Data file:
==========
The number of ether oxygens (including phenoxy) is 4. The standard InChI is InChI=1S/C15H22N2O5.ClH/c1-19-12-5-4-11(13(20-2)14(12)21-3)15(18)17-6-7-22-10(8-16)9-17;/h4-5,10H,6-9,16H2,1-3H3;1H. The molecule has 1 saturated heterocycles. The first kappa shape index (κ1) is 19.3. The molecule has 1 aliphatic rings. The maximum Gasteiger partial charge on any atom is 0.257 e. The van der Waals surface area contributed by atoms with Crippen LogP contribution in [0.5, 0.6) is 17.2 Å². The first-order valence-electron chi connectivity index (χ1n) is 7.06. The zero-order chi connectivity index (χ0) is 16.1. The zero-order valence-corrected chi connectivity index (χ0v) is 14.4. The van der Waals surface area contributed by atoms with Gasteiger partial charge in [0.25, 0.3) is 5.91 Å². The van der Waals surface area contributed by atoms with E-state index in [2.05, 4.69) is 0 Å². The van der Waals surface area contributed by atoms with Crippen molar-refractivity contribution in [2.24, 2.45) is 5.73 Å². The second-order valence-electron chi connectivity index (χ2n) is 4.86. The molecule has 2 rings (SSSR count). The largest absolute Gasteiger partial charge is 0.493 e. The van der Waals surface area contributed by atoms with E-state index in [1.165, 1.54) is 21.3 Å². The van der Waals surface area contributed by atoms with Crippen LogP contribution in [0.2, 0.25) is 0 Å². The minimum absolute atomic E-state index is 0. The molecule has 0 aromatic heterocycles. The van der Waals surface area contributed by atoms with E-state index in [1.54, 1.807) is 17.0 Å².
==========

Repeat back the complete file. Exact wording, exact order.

The number of ether oxygens (including phenoxy) is 4. The standard InChI is InChI=1S/C15H22N2O5.ClH/c1-19-12-5-4-11(13(20-2)14(12)21-3)15(18)17-6-7-22-10(8-16)9-17;/h4-5,10H,6-9,16H2,1-3H3;1H. The molecule has 1 saturated heterocycles. The first kappa shape index (κ1) is 19.3. The molecule has 1 aliphatic rings. The maximum Gasteiger partial charge on any atom is 0.257 e. The van der Waals surface area contributed by atoms with Crippen LogP contribution in [0.5, 0.6) is 17.2 Å². The first-order valence-electron chi connectivity index (χ1n) is 7.06. The zero-order chi connectivity index (χ0) is 16.1. The zero-order valence-corrected chi connectivity index (χ0v) is 14.4. The van der Waals surface area contributed by atoms with Gasteiger partial charge in [0.25, 0.3) is 5.91 Å². The van der Waals surface area contributed by atoms with E-state index in [2.05, 4.69) is 0 Å². The van der Waals surface area contributed by atoms with Crippen molar-refractivity contribution in [2.24, 2.45) is 5.73 Å². The second-order valence-electron chi connectivity index (χ2n) is 4.86. The molecule has 2 rings (SSSR count). The largest absolute Gasteiger partial charge is 0.493 e. The van der Waals surface area contributed by atoms with E-state index in [1.165, 1.54) is 21.3 Å². The van der Waals surface area contributed by atoms with Crippen LogP contribution in [0.2, 0.25) is 0 Å². The minimum absolute atomic E-state index is 0. The molecule has 0 aromatic heterocycles. The van der Waals surface area contributed by atoms with E-state index in [1.54, 1.807) is 17.0 Å².